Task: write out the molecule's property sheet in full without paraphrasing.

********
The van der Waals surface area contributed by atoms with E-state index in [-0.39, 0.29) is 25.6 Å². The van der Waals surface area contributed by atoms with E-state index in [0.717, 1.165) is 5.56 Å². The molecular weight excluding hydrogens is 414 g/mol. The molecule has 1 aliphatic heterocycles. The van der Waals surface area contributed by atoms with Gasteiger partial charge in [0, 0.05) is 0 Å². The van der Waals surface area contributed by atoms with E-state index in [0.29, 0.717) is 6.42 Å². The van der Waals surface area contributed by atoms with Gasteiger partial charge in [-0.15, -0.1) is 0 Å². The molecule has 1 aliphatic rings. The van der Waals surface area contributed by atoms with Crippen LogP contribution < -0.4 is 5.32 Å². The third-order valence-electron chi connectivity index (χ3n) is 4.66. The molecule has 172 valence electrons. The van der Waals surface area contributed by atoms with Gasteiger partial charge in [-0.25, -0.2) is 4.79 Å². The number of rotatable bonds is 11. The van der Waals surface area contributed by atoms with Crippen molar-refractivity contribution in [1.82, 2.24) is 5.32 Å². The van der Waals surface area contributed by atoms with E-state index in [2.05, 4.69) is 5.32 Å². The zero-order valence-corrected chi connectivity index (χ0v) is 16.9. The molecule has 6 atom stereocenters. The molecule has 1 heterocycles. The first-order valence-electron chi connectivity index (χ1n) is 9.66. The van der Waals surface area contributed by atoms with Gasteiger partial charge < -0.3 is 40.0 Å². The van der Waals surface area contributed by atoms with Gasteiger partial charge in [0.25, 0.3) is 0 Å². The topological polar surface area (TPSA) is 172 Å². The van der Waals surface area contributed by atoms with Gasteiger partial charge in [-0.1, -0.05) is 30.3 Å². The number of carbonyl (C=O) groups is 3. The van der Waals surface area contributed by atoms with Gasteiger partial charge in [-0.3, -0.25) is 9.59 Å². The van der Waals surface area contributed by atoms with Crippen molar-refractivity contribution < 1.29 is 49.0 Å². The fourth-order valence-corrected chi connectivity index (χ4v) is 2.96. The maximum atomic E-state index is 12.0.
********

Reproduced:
The van der Waals surface area contributed by atoms with E-state index in [-0.39, 0.29) is 25.6 Å². The van der Waals surface area contributed by atoms with E-state index in [0.717, 1.165) is 5.56 Å². The molecular weight excluding hydrogens is 414 g/mol. The molecule has 1 aliphatic heterocycles. The van der Waals surface area contributed by atoms with Gasteiger partial charge in [0, 0.05) is 0 Å². The van der Waals surface area contributed by atoms with E-state index in [0.29, 0.717) is 6.42 Å². The van der Waals surface area contributed by atoms with Gasteiger partial charge in [-0.15, -0.1) is 0 Å². The molecule has 1 aliphatic rings. The van der Waals surface area contributed by atoms with Crippen LogP contribution < -0.4 is 5.32 Å². The third-order valence-electron chi connectivity index (χ3n) is 4.66. The molecule has 172 valence electrons. The van der Waals surface area contributed by atoms with Gasteiger partial charge in [-0.25, -0.2) is 4.79 Å². The number of rotatable bonds is 11. The van der Waals surface area contributed by atoms with Crippen molar-refractivity contribution in [1.82, 2.24) is 5.32 Å². The van der Waals surface area contributed by atoms with E-state index in [2.05, 4.69) is 5.32 Å². The zero-order valence-corrected chi connectivity index (χ0v) is 16.9. The molecule has 6 atom stereocenters. The molecule has 1 heterocycles. The first-order valence-electron chi connectivity index (χ1n) is 9.66. The van der Waals surface area contributed by atoms with Gasteiger partial charge < -0.3 is 40.0 Å². The van der Waals surface area contributed by atoms with Gasteiger partial charge in [0.25, 0.3) is 0 Å². The topological polar surface area (TPSA) is 172 Å². The van der Waals surface area contributed by atoms with Gasteiger partial charge in [-0.1, -0.05) is 30.3 Å². The number of carbonyl (C=O) groups is 3. The van der Waals surface area contributed by atoms with Gasteiger partial charge in [-0.3, -0.25) is 9.59 Å². The van der Waals surface area contributed by atoms with Crippen molar-refractivity contribution < 1.29 is 49.0 Å². The fourth-order valence-corrected chi connectivity index (χ4v) is 2.96. The maximum atomic E-state index is 12.0.